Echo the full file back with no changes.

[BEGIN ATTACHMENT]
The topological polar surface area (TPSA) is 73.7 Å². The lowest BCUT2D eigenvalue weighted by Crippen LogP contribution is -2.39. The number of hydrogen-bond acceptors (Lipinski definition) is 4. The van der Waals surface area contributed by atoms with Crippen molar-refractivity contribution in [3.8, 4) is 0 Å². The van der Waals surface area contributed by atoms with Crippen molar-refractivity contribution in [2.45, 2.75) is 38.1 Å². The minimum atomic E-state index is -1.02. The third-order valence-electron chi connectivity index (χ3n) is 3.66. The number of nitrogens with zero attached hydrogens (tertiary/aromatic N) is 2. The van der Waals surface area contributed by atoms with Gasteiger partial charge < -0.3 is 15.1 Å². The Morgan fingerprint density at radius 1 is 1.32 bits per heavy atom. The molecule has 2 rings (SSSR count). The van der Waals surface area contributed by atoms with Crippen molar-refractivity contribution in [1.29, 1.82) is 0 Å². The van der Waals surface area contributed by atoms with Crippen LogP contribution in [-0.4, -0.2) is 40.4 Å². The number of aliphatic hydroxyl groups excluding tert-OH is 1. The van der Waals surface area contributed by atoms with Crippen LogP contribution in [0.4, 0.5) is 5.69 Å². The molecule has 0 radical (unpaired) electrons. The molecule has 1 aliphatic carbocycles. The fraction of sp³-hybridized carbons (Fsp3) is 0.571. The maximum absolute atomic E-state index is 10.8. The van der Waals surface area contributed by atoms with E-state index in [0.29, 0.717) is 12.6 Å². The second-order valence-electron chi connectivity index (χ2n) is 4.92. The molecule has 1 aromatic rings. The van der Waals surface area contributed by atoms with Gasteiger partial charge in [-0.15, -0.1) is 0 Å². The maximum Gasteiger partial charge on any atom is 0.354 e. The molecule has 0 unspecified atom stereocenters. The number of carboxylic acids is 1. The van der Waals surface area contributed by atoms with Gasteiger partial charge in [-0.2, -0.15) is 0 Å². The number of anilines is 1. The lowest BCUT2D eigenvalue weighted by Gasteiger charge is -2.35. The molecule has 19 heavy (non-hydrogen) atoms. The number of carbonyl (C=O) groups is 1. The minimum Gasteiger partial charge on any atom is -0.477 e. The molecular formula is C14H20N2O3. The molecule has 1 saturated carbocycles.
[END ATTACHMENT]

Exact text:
The topological polar surface area (TPSA) is 73.7 Å². The lowest BCUT2D eigenvalue weighted by Crippen LogP contribution is -2.39. The number of hydrogen-bond acceptors (Lipinski definition) is 4. The van der Waals surface area contributed by atoms with Crippen molar-refractivity contribution in [3.8, 4) is 0 Å². The van der Waals surface area contributed by atoms with Crippen molar-refractivity contribution in [2.45, 2.75) is 38.1 Å². The minimum atomic E-state index is -1.02. The third-order valence-electron chi connectivity index (χ3n) is 3.66. The number of nitrogens with zero attached hydrogens (tertiary/aromatic N) is 2. The van der Waals surface area contributed by atoms with Gasteiger partial charge < -0.3 is 15.1 Å². The Morgan fingerprint density at radius 1 is 1.32 bits per heavy atom. The molecule has 2 rings (SSSR count). The van der Waals surface area contributed by atoms with Crippen molar-refractivity contribution in [1.29, 1.82) is 0 Å². The van der Waals surface area contributed by atoms with Crippen LogP contribution in [-0.4, -0.2) is 40.4 Å². The number of aliphatic hydroxyl groups excluding tert-OH is 1. The van der Waals surface area contributed by atoms with Crippen LogP contribution in [0.4, 0.5) is 5.69 Å². The molecule has 0 radical (unpaired) electrons. The molecule has 1 aliphatic carbocycles. The fraction of sp³-hybridized carbons (Fsp3) is 0.571. The maximum absolute atomic E-state index is 10.8. The van der Waals surface area contributed by atoms with E-state index in [0.29, 0.717) is 12.6 Å². The second-order valence-electron chi connectivity index (χ2n) is 4.92. The molecule has 1 aromatic rings. The van der Waals surface area contributed by atoms with Gasteiger partial charge in [-0.15, -0.1) is 0 Å². The maximum Gasteiger partial charge on any atom is 0.354 e. The molecule has 0 unspecified atom stereocenters. The number of carboxylic acids is 1. The van der Waals surface area contributed by atoms with Gasteiger partial charge in [-0.2, -0.15) is 0 Å². The number of anilines is 1. The lowest BCUT2D eigenvalue weighted by Gasteiger charge is -2.35. The molecule has 19 heavy (non-hydrogen) atoms. The number of carbonyl (C=O) groups is 1. The minimum Gasteiger partial charge on any atom is -0.477 e. The molecular formula is C14H20N2O3. The molecule has 1 saturated carbocycles.